Developer: 17-BIT / Publisher: Microsoft Studios / Played On: Xbox 360 / Price: 1200 MSP ($15) / ESRB: Teen [Blood, Suggestive Themes, Violence]
Strategy games are not often the most approachable, but they can be the most engaging once you dive into the heart of the mechanics. Just as Popcap made tower defense games accessible with Plants vs. Zombies, 17-BIT wants audiences to experience the addicting nature of the strategy genre. Skulls of the Shogun is a turn-based action strategy game fashioned for the RTS-curious and arcade enthusiasts, and after three and a half years in development the team is at last able to share its final product with the community.
Skulls of the Shogun’s cartoon exterior is the first indication that the game does not take itself too seriously. From the first lines of dialogue in the campaign, spoken in fake Japanese, that message is driven home. The game has a simple interface with no menus, hexes, and grids to clutter the screen. There are only a few units to choose from: cavalry, infantry, and archers, all with their own movement ranges, attack and defense points. You also have a general, who plays as a combination of the king and queen in chess. Protect him at all costs because if he dies, you lose the match.
Akamoto, your general, is a warlord ready to be named the shogun, ruler of all Japan, when he’s stabbed in the back by an unknown assailant. Akamoto arrives on the shores of the dead, fated to wait in line for over 500 years before reaching limbo. He’s then informed that there’s already a General Akamoto running around, sparking his quest to reclaim his name and avoid long lines.
Along the way he gathers allies that admire his cause, his strength, and his sweet ‘stache.
Everyone in the Skulls of the Shogun world is self-aware; characters provide witty commentary on video game clichés they imitate. Couple this with the abovementioned playful characteristics, and you have a tongue-in-cheek action-strategy experience you’ll enjoy.
You unleash five turns per move, with each action requiring the unit to be within range of their target (represented by a circle). The farther your target is from the circle, the more likely you are to miss because the percentage of a successful hit decreases by twenty percent. After the action is complete the soldier then has leftover movement to travel to a less vulnerable position. This comes in handy when trying to protect units with little health behind troops with better defenses.
When one unit rests next to another, they form a spirit wall. Spirit walls are essential to winning matches; when an enemy attacks, your soldiers are knocked back from their original position. Get hit near a cliff and down goes your beloved archer. With a spirit wall, you can prevent knockback, stop enemies from moving through your ranks, and prevent counterattacks to your ranged attacks.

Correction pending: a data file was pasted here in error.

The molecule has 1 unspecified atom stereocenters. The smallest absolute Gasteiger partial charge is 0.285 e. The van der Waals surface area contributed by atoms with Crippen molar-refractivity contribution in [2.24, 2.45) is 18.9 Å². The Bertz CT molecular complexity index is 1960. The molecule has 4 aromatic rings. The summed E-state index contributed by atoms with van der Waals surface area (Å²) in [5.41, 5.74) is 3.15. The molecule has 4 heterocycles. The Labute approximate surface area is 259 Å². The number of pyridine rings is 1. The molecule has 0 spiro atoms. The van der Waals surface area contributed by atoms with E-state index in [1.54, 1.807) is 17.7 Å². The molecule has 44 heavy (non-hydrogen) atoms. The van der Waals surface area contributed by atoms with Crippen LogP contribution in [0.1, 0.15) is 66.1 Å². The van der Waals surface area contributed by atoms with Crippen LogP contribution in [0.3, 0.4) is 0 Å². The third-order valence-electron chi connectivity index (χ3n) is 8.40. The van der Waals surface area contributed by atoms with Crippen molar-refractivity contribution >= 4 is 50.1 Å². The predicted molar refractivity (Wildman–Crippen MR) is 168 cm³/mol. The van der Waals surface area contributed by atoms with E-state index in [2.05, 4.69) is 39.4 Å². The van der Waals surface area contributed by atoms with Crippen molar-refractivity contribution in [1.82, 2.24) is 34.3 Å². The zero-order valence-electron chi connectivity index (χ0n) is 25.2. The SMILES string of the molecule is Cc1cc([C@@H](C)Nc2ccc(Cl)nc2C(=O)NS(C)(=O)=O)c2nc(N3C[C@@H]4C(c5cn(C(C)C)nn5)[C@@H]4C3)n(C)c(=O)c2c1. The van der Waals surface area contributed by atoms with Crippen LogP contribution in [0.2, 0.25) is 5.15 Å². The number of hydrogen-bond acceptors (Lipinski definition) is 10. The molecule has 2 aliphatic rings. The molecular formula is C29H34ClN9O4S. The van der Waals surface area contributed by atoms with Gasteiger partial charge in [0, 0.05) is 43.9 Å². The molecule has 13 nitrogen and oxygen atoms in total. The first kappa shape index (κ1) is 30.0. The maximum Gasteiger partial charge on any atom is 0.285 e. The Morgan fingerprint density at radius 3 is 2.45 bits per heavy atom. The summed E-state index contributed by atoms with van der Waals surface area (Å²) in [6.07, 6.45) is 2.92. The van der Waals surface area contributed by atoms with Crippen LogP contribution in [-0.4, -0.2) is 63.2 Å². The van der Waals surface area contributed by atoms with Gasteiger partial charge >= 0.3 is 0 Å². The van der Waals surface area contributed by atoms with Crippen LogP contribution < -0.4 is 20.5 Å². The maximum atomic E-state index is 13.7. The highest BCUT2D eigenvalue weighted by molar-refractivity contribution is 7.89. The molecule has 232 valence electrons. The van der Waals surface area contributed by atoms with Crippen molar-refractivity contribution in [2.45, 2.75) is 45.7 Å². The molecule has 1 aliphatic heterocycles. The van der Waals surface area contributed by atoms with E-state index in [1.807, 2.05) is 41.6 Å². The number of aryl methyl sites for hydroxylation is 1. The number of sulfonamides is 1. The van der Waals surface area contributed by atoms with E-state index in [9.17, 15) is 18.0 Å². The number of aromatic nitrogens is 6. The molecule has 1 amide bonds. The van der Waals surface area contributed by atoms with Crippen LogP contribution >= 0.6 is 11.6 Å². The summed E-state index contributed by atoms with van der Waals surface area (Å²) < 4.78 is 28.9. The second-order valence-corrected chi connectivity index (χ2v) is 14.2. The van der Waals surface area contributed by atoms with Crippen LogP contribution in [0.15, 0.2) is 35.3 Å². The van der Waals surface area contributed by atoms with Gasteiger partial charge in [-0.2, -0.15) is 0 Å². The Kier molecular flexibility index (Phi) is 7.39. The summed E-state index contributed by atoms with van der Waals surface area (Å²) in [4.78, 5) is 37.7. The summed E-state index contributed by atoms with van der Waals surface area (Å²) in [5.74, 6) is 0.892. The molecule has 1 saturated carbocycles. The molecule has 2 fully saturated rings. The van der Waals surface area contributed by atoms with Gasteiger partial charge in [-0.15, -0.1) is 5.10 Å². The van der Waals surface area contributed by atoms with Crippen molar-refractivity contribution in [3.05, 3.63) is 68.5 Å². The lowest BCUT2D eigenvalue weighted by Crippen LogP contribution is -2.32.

The lack of grids removes the constraints strategy games usually present, but it comes at a price. At times a soldier can only attack an enemy if at a specific edge of the circle range, and it can be difficult to press the attack button right when you find that sweet spot. If too many units are grouped together, enemy or not, the heavy inked lines of the characters make it look like a huddled mess. There is an option to individually select your units using the d-pad, but you’ll be too accustomed to the analog stick.
Aside from your units, there are monks you can summon. Monks are summoned from shrines, shrines that must be claimed or ‘haunted’ first, and monks have the power to heal, conjure powerful onis, etc. Other shrines can summon soldiers, but only if you have the necessary amount of rice. To earn rice, you must haunt rice paddies.
With each enemy you kill, you have the option to eat their skull. By eating skulls, you regain health and increase your max HP. Eat up to three skulls and your unit becomes a demon, earning an extra action each round. Demons become very useful in tough situations; I won rounds with just my demon general more than once. Tough situations are not uncommon in Skulls of the Shogun, the enemy usually has more troops and resources than would seem fair.
The campaign took five hours to complete, but the draw of the game is its multiplayer. You have the option to play locally, online, or to use the Skulls Anywhere mechanic. Skulls Anywhere allows Xbox 360 users to play with anyone who owns the game on their Windows Phone, Windows 8 PC, or Surface tablet. Skulls Anywhere uses asynchronous multiplayer, one player takes a turn and waits on their friend to take theirs at their leisure.
Skulls of the Shogun is a fun game to pick up and play whenever you want a quick fix of imitation Japanese and skull munching. It’s a fine introduction to strategy games for those intimidated of the genre, even if it has its challenges along the way. If you’re still not sure if Skulls of the Shogun is worth the investment, remember that you always have General Akamoto’s sweet mustache to look forward to.